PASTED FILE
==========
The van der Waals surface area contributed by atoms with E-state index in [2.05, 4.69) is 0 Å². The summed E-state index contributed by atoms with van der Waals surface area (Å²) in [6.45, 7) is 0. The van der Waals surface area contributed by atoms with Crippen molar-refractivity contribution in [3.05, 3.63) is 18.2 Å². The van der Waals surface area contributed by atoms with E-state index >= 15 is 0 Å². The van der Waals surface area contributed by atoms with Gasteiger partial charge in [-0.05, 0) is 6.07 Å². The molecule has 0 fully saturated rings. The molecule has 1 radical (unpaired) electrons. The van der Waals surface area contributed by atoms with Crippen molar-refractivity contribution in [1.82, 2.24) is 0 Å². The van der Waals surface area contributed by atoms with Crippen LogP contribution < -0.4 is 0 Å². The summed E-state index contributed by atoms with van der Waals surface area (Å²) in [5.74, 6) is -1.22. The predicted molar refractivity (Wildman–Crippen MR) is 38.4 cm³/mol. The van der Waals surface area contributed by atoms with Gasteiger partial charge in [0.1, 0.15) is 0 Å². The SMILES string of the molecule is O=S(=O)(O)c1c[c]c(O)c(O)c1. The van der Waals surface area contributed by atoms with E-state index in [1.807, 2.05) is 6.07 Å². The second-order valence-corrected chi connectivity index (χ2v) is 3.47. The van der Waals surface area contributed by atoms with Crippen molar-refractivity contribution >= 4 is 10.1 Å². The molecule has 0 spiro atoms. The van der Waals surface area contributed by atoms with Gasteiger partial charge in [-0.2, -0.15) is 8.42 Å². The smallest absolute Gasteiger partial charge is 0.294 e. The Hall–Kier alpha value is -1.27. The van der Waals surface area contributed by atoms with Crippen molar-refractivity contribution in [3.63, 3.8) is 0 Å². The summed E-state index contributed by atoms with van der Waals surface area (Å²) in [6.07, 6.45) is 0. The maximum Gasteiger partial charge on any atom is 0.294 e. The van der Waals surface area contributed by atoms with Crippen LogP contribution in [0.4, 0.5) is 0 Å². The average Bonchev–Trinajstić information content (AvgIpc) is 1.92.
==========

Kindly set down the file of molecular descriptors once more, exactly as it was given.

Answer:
The van der Waals surface area contributed by atoms with E-state index in [2.05, 4.69) is 0 Å². The summed E-state index contributed by atoms with van der Waals surface area (Å²) in [6.45, 7) is 0. The van der Waals surface area contributed by atoms with Crippen molar-refractivity contribution in [3.05, 3.63) is 18.2 Å². The van der Waals surface area contributed by atoms with E-state index >= 15 is 0 Å². The van der Waals surface area contributed by atoms with Gasteiger partial charge in [-0.05, 0) is 6.07 Å². The molecule has 0 fully saturated rings. The molecule has 1 radical (unpaired) electrons. The van der Waals surface area contributed by atoms with Crippen molar-refractivity contribution in [1.82, 2.24) is 0 Å². The van der Waals surface area contributed by atoms with Crippen LogP contribution < -0.4 is 0 Å². The summed E-state index contributed by atoms with van der Waals surface area (Å²) in [5.74, 6) is -1.22. The predicted molar refractivity (Wildman–Crippen MR) is 38.4 cm³/mol. The van der Waals surface area contributed by atoms with Gasteiger partial charge in [0.1, 0.15) is 0 Å². The SMILES string of the molecule is O=S(=O)(O)c1c[c]c(O)c(O)c1. The van der Waals surface area contributed by atoms with E-state index in [1.807, 2.05) is 6.07 Å². The second-order valence-corrected chi connectivity index (χ2v) is 3.47. The van der Waals surface area contributed by atoms with Crippen molar-refractivity contribution >= 4 is 10.1 Å². The molecule has 0 spiro atoms. The van der Waals surface area contributed by atoms with Gasteiger partial charge in [-0.2, -0.15) is 8.42 Å². The smallest absolute Gasteiger partial charge is 0.294 e. The Hall–Kier alpha value is -1.27. The van der Waals surface area contributed by atoms with Crippen molar-refractivity contribution in [3.63, 3.8) is 0 Å². The summed E-state index contributed by atoms with van der Waals surface area (Å²) in [6.07, 6.45) is 0. The maximum Gasteiger partial charge on any atom is 0.294 e. The van der Waals surface area contributed by atoms with Crippen LogP contribution in [0.4, 0.5) is 0 Å². The average Bonchev–Trinajstić information content (AvgIpc) is 1.92.